With Latest Round of Announcements and Developments, The Disneyland Resort Continues Its Return to Normalcy

This Saturday will mark the one year anniversary since Disneyland reopened after being closed for 412 days. To celebrate how far they have come, Disneyland Resort president Ken Potrock held a “State of the Resort” presentation for community leaders last night. Ahead of that, he held a media briefing to preview his remarks and share his excitement for the future of the Disneyland Resort.

A year in, it is clear that the Disneyland Resort believes they are at a pivot point in their comeback. With the recent return of nighttime spectaculars and up-close character interactions, part of what has been missing from the Disneyland experience has been restored. But Disneyland still faces challenges that don't have a quick switch like an Electrical Parade float. While Potrock is cognizant of ongoing challenges, his optimism for the future is helping him see past the short-term difficulties. He went through several updates that ranged from community engagement to newly announced offerings, all of which were focused on building a better Disneyland and community for the future.

Currently, the Disneyland Resort has about 30,000 cast members working. About one-third of the current cast base are new to the Disneyland Resort. As Disneyland continues to seek out new cast members and wants to draw new ones in, Potrock is recommitting to creating an environment where people want to work. Some of it is through appreciation events such as service celebrations and sneak peeks of new and returning offerings. Another way Disneyland engages their cast is through the Disney Aspire education program. This program pays for hourly cast members’ education. Potrock announced that Disney is working to add in-person education options  from Cal State Fullerton and Fullerton College. This enhancement came from cast feedback that they wished they had the opportunity for face-to-face learning.

Potrock also mentioned his focus on community engagement with Anaheim and Orange County. Recently, the Disneyland Resort revealed that they have given $4 million to workforce development programs in Orange County and have impacted 10,000 lives. It was announced that Disneyland will be committing another million dollars to these types of programs throughout Southern California.

Shifting to the Disneyland Resort experience, Potrock mentioned all of the storytelling that Disneyland can pull from to bring into the park rapidly across the Disney ecosystem. They are bringing those stories to the parks in rapid ways as can be seen with the character experiences at Avengers Campus or the Encanto projection on “it’s a small world.” But they also want to make the returning experiences feel special such as the modifications they made to the Main Street Electrical Parade for the 50th anniversary. Potrock did say that they are looking at finding ways to make Fantasmic! feel new and special when it returns for its 30th anniversary at the end of May.

In the shadow of Potrock’s office is the construction of the new ToonTown. This project goes beyond the unique version of Mickey and Minnie’s Runaway Railway that is being built in that massive new show building. But ToonTown as a whole is being re-examined with a focus on young families. Attention is being paid to details such as greenspace, interactivity, navigation, and the food & beverage experience. Potrock’s enthusiasm for the project, which is set to open early next year, is contagious.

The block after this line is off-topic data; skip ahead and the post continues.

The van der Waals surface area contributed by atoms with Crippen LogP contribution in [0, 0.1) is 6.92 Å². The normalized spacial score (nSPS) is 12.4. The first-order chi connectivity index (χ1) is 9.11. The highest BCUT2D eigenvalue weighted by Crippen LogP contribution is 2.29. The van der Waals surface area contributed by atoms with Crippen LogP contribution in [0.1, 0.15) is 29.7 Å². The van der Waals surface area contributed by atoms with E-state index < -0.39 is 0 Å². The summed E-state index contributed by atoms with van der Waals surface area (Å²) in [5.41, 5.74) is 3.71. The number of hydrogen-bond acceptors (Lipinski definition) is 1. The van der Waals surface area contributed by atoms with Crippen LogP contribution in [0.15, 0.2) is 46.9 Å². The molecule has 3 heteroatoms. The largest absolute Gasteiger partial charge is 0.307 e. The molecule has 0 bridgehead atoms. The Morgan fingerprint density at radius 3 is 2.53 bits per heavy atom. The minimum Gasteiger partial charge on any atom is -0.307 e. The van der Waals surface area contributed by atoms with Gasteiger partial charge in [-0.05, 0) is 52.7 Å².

Disneyland’s other major project that was previously announced is the reinvention of Downtown Disney. Potrock was on the team that transformed Walt Disney World’s Downtown Disney into Disney Springs, so he has some experience in this area. Disneyland’s project will be done in phases and he revealed some new details of the first phase including a new mid-century modern entrance and new dining options that run the gamut from a mexican restaurant from a michelin star chef to a pop-up version of Earl of Sandwich. The goal is to offer a greater diversity of retail, dining, and entertainment offerings across a variety of price points.

On the hotel side, Disneyland is looking at elevating the experience so the benefits of staying on-site goes beyond the convenience of their proximity to the parks. Many benefits such as early entry and package pick-up are returning. Even the Paradise Pier entrance to Disney California is being reconstructed. Other new benefits will be rolled out over time. Speaking of the Paradise Pier Hotel, it is being reimagined to a Pixar theme that celebrates many of the movies in the Pixar library. In fact, the hotel will have modular elements so as new films are released, they will be able to be incorporated into the hotel experience. The previously announced Disney Vacation Club tower at the Disneyland Hotel has an official name. While “The Villas at Disneyland Hotel,” may be pretty obvious, the touches of the tower that pays tribute to  Disney Animated Classics is less so.

Whether it is through cast and community engagement, new and returning experiences in the parks, the ongoing reinvention of Downtown Disney, or a renewed focus into the three hotels at the Disneyland Resort, it is starting to feel like Disneyland is returning to normal. While there are still many challenges the optimist is looking forward to an even more beautiful tomorrow. Or as Potrock put it, “The happiest place on earth is in the happy business once again, and it is going to be a very exciting time ahead."

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